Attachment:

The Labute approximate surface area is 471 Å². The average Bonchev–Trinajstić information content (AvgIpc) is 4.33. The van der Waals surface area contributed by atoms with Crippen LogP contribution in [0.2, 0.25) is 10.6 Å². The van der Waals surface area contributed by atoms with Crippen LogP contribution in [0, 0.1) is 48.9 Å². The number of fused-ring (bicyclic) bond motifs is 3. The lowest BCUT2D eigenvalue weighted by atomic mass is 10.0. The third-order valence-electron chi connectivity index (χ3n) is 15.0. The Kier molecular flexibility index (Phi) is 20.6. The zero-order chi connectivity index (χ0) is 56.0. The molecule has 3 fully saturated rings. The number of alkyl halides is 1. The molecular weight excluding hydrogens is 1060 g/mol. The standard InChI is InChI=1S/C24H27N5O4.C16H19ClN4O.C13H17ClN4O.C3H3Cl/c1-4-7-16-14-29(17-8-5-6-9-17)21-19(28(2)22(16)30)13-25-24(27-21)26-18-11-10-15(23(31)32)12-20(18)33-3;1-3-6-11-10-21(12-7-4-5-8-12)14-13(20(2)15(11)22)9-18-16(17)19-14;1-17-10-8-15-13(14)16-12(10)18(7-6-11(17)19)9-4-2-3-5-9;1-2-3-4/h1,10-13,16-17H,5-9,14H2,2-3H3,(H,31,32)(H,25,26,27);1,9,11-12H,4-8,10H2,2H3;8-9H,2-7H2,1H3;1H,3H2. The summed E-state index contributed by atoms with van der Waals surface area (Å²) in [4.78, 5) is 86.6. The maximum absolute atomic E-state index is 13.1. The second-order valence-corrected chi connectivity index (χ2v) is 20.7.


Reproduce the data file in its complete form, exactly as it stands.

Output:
The Labute approximate surface area is 471 Å². The average Bonchev–Trinajstić information content (AvgIpc) is 4.33. The van der Waals surface area contributed by atoms with Crippen LogP contribution in [0.2, 0.25) is 10.6 Å². The van der Waals surface area contributed by atoms with Crippen LogP contribution in [0, 0.1) is 48.9 Å². The number of fused-ring (bicyclic) bond motifs is 3. The lowest BCUT2D eigenvalue weighted by atomic mass is 10.0. The third-order valence-electron chi connectivity index (χ3n) is 15.0. The Kier molecular flexibility index (Phi) is 20.6. The zero-order chi connectivity index (χ0) is 56.0. The molecule has 3 fully saturated rings. The number of alkyl halides is 1. The molecular weight excluding hydrogens is 1060 g/mol. The standard InChI is InChI=1S/C24H27N5O4.C16H19ClN4O.C13H17ClN4O.C3H3Cl/c1-4-7-16-14-29(17-8-5-6-9-17)21-19(28(2)22(16)30)13-25-24(27-21)26-18-11-10-15(23(31)32)12-20(18)33-3;1-3-6-11-10-21(12-7-4-5-8-12)14-13(20(2)15(11)22)9-18-16(17)19-14;1-17-10-8-15-13(14)16-12(10)18(7-6-11(17)19)9-4-2-3-5-9;1-2-3-4/h1,10-13,16-17H,5-9,14H2,2-3H3,(H,31,32)(H,25,26,27);1,9,11-12H,4-8,10H2,2H3;8-9H,2-7H2,1H3;1H,3H2. The summed E-state index contributed by atoms with van der Waals surface area (Å²) in [4.78, 5) is 86.6. The maximum absolute atomic E-state index is 13.1. The second-order valence-corrected chi connectivity index (χ2v) is 20.7.